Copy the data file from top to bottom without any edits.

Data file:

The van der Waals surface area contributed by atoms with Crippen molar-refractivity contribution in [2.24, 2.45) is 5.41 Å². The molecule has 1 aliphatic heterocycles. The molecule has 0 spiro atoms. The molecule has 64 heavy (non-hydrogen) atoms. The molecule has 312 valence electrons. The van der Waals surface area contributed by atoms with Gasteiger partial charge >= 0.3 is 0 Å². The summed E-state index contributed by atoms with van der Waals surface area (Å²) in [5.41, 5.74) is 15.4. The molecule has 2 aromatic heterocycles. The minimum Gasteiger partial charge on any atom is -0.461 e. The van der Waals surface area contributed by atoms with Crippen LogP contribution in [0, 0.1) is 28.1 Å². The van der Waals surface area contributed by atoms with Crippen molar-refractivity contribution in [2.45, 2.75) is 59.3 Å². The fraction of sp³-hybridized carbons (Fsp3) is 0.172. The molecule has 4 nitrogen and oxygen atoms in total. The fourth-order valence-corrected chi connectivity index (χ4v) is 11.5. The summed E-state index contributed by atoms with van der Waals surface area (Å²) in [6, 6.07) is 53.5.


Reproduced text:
The van der Waals surface area contributed by atoms with Crippen molar-refractivity contribution in [2.24, 2.45) is 5.41 Å². The molecule has 1 aliphatic heterocycles. The molecule has 0 spiro atoms. The molecule has 64 heavy (non-hydrogen) atoms. The molecule has 312 valence electrons. The van der Waals surface area contributed by atoms with Gasteiger partial charge >= 0.3 is 0 Å². The summed E-state index contributed by atoms with van der Waals surface area (Å²) in [5.41, 5.74) is 15.4. The molecule has 2 aromatic heterocycles. The minimum Gasteiger partial charge on any atom is -0.461 e. The van der Waals surface area contributed by atoms with Crippen LogP contribution in [0, 0.1) is 28.1 Å². The van der Waals surface area contributed by atoms with Crippen molar-refractivity contribution in [2.45, 2.75) is 59.3 Å². The fraction of sp³-hybridized carbons (Fsp3) is 0.172. The molecule has 4 nitrogen and oxygen atoms in total. The fourth-order valence-corrected chi connectivity index (χ4v) is 11.5. The summed E-state index contributed by atoms with van der Waals surface area (Å²) in [6, 6.07) is 53.5.